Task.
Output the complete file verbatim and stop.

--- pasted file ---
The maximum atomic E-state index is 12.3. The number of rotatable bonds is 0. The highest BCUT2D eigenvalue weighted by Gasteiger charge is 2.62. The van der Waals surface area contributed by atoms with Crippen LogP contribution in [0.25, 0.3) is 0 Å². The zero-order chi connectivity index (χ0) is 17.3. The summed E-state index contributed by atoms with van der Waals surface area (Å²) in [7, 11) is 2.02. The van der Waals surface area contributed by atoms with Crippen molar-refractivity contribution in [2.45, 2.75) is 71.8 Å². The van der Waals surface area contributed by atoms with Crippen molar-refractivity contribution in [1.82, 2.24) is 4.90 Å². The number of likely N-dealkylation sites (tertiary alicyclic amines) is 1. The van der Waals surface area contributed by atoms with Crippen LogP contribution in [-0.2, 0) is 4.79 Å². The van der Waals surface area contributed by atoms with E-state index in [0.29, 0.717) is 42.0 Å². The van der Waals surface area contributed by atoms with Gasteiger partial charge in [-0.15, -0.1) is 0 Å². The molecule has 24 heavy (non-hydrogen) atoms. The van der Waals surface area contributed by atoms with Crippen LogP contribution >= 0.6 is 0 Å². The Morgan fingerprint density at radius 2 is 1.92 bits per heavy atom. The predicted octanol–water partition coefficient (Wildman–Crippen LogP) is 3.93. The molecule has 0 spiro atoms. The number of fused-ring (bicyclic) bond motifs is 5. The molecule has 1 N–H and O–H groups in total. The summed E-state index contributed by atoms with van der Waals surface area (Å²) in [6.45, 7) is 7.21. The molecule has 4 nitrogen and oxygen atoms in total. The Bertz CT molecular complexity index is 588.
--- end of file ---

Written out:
The maximum atomic E-state index is 12.3. The number of rotatable bonds is 0. The highest BCUT2D eigenvalue weighted by Gasteiger charge is 2.62. The van der Waals surface area contributed by atoms with Crippen LogP contribution in [0.25, 0.3) is 0 Å². The zero-order chi connectivity index (χ0) is 17.3. The summed E-state index contributed by atoms with van der Waals surface area (Å²) in [7, 11) is 2.02. The van der Waals surface area contributed by atoms with Crippen molar-refractivity contribution in [2.45, 2.75) is 71.8 Å². The van der Waals surface area contributed by atoms with Crippen molar-refractivity contribution in [1.82, 2.24) is 4.90 Å². The number of likely N-dealkylation sites (tertiary alicyclic amines) is 1. The van der Waals surface area contributed by atoms with Crippen LogP contribution in [-0.2, 0) is 4.79 Å². The van der Waals surface area contributed by atoms with E-state index in [0.29, 0.717) is 42.0 Å². The van der Waals surface area contributed by atoms with Gasteiger partial charge in [-0.15, -0.1) is 0 Å². The molecule has 24 heavy (non-hydrogen) atoms. The van der Waals surface area contributed by atoms with Crippen LogP contribution >= 0.6 is 0 Å². The Morgan fingerprint density at radius 2 is 1.92 bits per heavy atom. The predicted octanol–water partition coefficient (Wildman–Crippen LogP) is 3.93. The molecule has 0 spiro atoms. The number of fused-ring (bicyclic) bond motifs is 5. The molecule has 1 N–H and O–H groups in total. The summed E-state index contributed by atoms with van der Waals surface area (Å²) in [6.45, 7) is 7.21. The molecule has 4 nitrogen and oxygen atoms in total. The Bertz CT molecular complexity index is 588.